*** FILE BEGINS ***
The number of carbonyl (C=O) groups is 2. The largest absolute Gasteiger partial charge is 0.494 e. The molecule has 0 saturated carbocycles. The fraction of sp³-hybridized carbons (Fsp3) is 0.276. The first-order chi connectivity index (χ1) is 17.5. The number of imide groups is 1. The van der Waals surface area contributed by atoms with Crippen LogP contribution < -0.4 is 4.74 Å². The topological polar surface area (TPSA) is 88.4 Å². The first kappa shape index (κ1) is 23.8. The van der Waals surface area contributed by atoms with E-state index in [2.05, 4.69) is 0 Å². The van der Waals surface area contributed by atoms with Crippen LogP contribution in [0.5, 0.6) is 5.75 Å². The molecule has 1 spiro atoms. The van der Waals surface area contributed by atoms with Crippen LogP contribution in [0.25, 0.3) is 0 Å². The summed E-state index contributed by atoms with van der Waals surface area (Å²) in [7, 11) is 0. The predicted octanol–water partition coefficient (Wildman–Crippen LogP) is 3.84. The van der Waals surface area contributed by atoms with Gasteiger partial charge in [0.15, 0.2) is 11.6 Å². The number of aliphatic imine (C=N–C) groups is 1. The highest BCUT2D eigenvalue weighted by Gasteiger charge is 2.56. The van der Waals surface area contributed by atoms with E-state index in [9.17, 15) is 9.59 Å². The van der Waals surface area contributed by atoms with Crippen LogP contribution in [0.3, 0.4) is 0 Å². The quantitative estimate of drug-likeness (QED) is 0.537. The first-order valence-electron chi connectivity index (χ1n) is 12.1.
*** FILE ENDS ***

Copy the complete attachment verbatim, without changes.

The number of carbonyl (C=O) groups is 2. The largest absolute Gasteiger partial charge is 0.494 e. The molecule has 0 saturated carbocycles. The fraction of sp³-hybridized carbons (Fsp3) is 0.276. The first-order chi connectivity index (χ1) is 17.5. The number of imide groups is 1. The van der Waals surface area contributed by atoms with Crippen LogP contribution < -0.4 is 4.74 Å². The topological polar surface area (TPSA) is 88.4 Å². The first kappa shape index (κ1) is 23.8. The van der Waals surface area contributed by atoms with E-state index in [2.05, 4.69) is 0 Å². The van der Waals surface area contributed by atoms with Crippen LogP contribution in [0.5, 0.6) is 5.75 Å². The molecule has 1 spiro atoms. The van der Waals surface area contributed by atoms with Crippen LogP contribution in [0.25, 0.3) is 0 Å². The summed E-state index contributed by atoms with van der Waals surface area (Å²) in [7, 11) is 0. The predicted octanol–water partition coefficient (Wildman–Crippen LogP) is 3.84. The van der Waals surface area contributed by atoms with Gasteiger partial charge in [0.15, 0.2) is 11.6 Å². The number of aliphatic imine (C=N–C) groups is 1. The highest BCUT2D eigenvalue weighted by Gasteiger charge is 2.56. The van der Waals surface area contributed by atoms with E-state index in [9.17, 15) is 9.59 Å². The van der Waals surface area contributed by atoms with Crippen LogP contribution in [0.3, 0.4) is 0 Å². The quantitative estimate of drug-likeness (QED) is 0.537. The first-order valence-electron chi connectivity index (χ1n) is 12.1.